Brazil: Olympics Security Chief Resigns, Citing ‘Shame’ of Working with Disgraced President


The head of Brazil’s National Force for Public Security, Col. Adilson Moreira, has resigned, citing his disgust with the ongoing corruption scandal engulfing the administration of President Dilma Rousseff. The resignation leaves security operations for the 2016 Summer Olympics in Rio de Janeiro mostly unmanned until Rousseff names a replacement.

Moreira tendered his resignation Thursday, with Brazilian news outlets reporting that shortly before stepping down, he had sent an email to relevant parties, strongly condemning Rousseff’s socialist Workers’ Party (PT) and the president personally.

“The government is not interested in this country, but in holding on to power at any cost,” the letter reportedly read. Moreira wrote, “My family demands this of me, as one does not have to be too intelligent to know that we are being managed by an unscrupulous group, including the president of the Republic.”

“I feel more and more ashamed. What were once rumors are now concrete,” he lamented.

The “rumors” in question are allegations that Rousseff was aware of a billion-dollar kickback scheme at Petrobras, the state-run oil corporation. Rousseff was the nation’s minister of energy while officials were allegedly overcharging contractors for Petrobras projects and pocketing the difference. The president at the time, Luiz Inácio Lula da Silva, has been questioned for having direct involvement in the operation. Shortly after being questioned by police regarding the scandal, Rousseff appointed da Silva her chief of staff – a job she also held during his presidency. The appointment grants da Silva executive immunity from the court investigating Petrobras.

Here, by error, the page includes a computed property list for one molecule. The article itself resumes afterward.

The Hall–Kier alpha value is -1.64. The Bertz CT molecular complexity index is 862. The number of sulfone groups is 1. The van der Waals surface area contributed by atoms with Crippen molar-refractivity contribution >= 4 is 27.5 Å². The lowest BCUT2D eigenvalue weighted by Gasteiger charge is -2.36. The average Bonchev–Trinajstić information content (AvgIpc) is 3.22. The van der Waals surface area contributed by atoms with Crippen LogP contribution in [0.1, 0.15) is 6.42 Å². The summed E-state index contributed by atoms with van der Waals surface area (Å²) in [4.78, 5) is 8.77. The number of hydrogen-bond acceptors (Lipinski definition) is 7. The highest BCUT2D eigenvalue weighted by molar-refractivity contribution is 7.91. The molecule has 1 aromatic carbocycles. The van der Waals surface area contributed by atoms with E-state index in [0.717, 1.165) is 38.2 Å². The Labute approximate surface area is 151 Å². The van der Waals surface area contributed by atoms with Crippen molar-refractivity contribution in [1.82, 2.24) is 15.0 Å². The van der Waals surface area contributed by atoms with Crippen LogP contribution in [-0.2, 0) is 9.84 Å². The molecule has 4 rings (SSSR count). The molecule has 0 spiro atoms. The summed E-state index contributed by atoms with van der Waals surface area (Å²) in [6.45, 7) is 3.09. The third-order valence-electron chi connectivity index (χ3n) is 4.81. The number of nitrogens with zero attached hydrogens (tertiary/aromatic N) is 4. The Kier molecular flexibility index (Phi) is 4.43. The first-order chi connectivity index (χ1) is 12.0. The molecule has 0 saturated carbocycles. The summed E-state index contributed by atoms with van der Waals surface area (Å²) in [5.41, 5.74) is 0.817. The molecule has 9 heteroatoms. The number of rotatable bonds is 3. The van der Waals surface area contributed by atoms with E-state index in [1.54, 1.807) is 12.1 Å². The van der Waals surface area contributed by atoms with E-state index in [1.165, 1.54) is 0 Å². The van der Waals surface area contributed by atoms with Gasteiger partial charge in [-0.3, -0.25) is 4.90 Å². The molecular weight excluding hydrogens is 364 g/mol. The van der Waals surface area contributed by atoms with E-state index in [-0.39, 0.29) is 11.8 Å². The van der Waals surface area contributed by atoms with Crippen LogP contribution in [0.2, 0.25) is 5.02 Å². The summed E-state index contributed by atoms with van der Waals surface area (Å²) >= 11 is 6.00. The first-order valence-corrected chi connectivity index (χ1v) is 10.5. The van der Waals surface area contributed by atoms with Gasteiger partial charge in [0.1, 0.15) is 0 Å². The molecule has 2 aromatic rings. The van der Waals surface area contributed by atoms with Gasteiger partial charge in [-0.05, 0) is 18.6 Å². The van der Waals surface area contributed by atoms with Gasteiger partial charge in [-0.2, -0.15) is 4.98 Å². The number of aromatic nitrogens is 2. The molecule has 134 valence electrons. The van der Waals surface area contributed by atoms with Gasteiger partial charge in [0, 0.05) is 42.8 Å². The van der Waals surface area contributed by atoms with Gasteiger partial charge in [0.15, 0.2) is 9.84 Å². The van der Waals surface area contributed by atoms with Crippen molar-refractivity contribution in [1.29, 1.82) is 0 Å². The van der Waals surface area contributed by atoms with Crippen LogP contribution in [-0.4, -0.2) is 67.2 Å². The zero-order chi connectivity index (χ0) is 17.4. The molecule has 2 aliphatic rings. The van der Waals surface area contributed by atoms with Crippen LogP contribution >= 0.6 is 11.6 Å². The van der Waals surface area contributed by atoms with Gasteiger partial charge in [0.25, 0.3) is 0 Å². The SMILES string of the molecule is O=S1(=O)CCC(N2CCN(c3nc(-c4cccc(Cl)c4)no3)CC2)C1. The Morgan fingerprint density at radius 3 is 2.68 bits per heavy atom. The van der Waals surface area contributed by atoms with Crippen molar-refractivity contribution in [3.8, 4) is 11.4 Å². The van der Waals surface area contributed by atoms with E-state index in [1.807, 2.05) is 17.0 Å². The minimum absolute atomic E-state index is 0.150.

Argentine news outlet Infobae notes that the Brazilian Justice Ministry has issued a statement in which it called the accusations in the letter “very grave,” and, should the letter be proven legitimate, Moreira may have committed “a gesture of administrative disloyalty,” a disciplinary infraction.

The Wall Street Journal notes that Rousseff must now find someone to replace Moreira to organize the relevant force’s 10,000 police officers, to be deployed to protect Olympics sporting venues in August.

Moreira is the third high-ranking official to resign in the wake of evidence that ties Rousseff to the Petrobras scandal. All three held pivotal jobs for this summer’s Olympics: Minister of Sports George Hilton and Minister of Tourism Henrique Alves.

In his resignation statement, Alves, a member of the minority Brazilian Democratic Movement Party (PMDB), lamented that his party was “standing before the greatest challenge of choosing its path” and that “dialogue [with the Workers’ Party] has been exhausted.”

Hours after Alves resigned, the PMDB voted to part with the Workers’ Party, forcing all PMDB officials who were appointed to govern under Rousseff to resign. The move also frees PMDB legislators to vote to impeach Rousseff, threatening to end Rousseff’s tenure early. Rousseff faces impeachment for financial infractions independent of the Petrobras scandal.

Rousseff’s popularity decreased significantly following evidence released that indicates she purposely appointed da Silva her chief of staff to keep him from facing justice. Federal Court Judge Sergio Moro released the tapes in March of a conversation between da Silva and Rousseff in which she guarantees him a cabinet post “in case of emergency.” Rousseff has called the release of the tape a major error and the impeachment process an attempt at a “coup.” Brazilians appear to disagree, however, as her disapproval ratings, according to a poll released last week, are currently at 82 percent.

On Thursday, Moro – who has become a popular hero among those supporting Rousseff’s ouster – was stripped of his power to oversee the case. Brazilian newspaper O Globo reports that the Brazilian Supreme Court made the move, an institution seen to have a favorable disposition towards Rousseff. Even with his executive immunity, the Supreme Court could approve of the opening of a case against da Silva, though Rousseff in wiretaps appeared confident this would not occur. O Globo cites a criminal lawyer describing the move to keep Moro away from the case as an attempt to “rebalance the game” in Rousseff’s favor.


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